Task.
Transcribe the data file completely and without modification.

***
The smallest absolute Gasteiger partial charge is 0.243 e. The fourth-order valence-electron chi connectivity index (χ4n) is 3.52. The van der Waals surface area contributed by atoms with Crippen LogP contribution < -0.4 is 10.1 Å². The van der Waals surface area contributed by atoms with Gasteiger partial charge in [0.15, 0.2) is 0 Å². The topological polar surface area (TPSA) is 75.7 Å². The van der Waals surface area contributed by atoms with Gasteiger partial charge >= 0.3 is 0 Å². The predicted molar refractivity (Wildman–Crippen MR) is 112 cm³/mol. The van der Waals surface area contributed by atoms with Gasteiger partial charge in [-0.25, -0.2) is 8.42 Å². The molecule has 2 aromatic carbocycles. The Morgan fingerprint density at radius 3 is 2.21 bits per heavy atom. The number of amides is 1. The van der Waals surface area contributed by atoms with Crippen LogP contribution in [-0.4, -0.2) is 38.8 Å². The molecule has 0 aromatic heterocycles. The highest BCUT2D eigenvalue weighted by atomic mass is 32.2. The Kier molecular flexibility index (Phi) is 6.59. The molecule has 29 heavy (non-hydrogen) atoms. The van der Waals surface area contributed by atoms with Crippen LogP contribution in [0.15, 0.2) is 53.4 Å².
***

The smallest absolute Gasteiger partial charge is 0.243 e. The fourth-order valence-electron chi connectivity index (χ4n) is 3.52. The van der Waals surface area contributed by atoms with Crippen LogP contribution < -0.4 is 10.1 Å². The van der Waals surface area contributed by atoms with Gasteiger partial charge in [0.15, 0.2) is 0 Å². The topological polar surface area (TPSA) is 75.7 Å². The van der Waals surface area contributed by atoms with Gasteiger partial charge >= 0.3 is 0 Å². The predicted molar refractivity (Wildman–Crippen MR) is 112 cm³/mol. The van der Waals surface area contributed by atoms with Gasteiger partial charge in [-0.25, -0.2) is 8.42 Å². The molecule has 2 aromatic carbocycles. The Morgan fingerprint density at radius 3 is 2.21 bits per heavy atom. The number of amides is 1. The van der Waals surface area contributed by atoms with Crippen LogP contribution in [-0.4, -0.2) is 38.8 Å². The molecule has 0 aromatic heterocycles. The highest BCUT2D eigenvalue weighted by atomic mass is 32.2. The Kier molecular flexibility index (Phi) is 6.59. The molecule has 29 heavy (non-hydrogen) atoms. The van der Waals surface area contributed by atoms with Crippen LogP contribution in [0.15, 0.2) is 53.4 Å².